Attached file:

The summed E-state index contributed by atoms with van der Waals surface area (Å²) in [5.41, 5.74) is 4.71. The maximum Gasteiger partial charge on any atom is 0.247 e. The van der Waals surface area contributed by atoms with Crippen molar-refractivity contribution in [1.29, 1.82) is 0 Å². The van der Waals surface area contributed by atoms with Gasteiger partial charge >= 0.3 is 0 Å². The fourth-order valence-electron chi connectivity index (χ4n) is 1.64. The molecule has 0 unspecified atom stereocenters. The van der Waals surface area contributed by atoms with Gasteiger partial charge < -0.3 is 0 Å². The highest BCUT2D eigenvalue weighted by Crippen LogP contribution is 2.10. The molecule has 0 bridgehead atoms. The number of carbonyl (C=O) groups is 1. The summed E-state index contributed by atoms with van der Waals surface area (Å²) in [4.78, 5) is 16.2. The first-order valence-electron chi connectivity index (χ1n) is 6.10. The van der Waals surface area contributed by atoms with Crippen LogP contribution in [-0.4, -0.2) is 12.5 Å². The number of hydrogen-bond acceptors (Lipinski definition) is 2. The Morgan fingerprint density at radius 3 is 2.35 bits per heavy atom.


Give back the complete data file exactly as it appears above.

The summed E-state index contributed by atoms with van der Waals surface area (Å²) in [5.41, 5.74) is 4.71. The maximum Gasteiger partial charge on any atom is 0.247 e. The van der Waals surface area contributed by atoms with Crippen molar-refractivity contribution in [1.29, 1.82) is 0 Å². The van der Waals surface area contributed by atoms with Gasteiger partial charge >= 0.3 is 0 Å². The fourth-order valence-electron chi connectivity index (χ4n) is 1.64. The molecule has 0 unspecified atom stereocenters. The van der Waals surface area contributed by atoms with Gasteiger partial charge < -0.3 is 0 Å². The highest BCUT2D eigenvalue weighted by Crippen LogP contribution is 2.10. The molecule has 0 bridgehead atoms. The number of carbonyl (C=O) groups is 1. The summed E-state index contributed by atoms with van der Waals surface area (Å²) in [4.78, 5) is 16.2. The first-order valence-electron chi connectivity index (χ1n) is 6.10. The van der Waals surface area contributed by atoms with Crippen LogP contribution in [-0.4, -0.2) is 12.5 Å². The number of hydrogen-bond acceptors (Lipinski definition) is 2. The Morgan fingerprint density at radius 3 is 2.35 bits per heavy atom.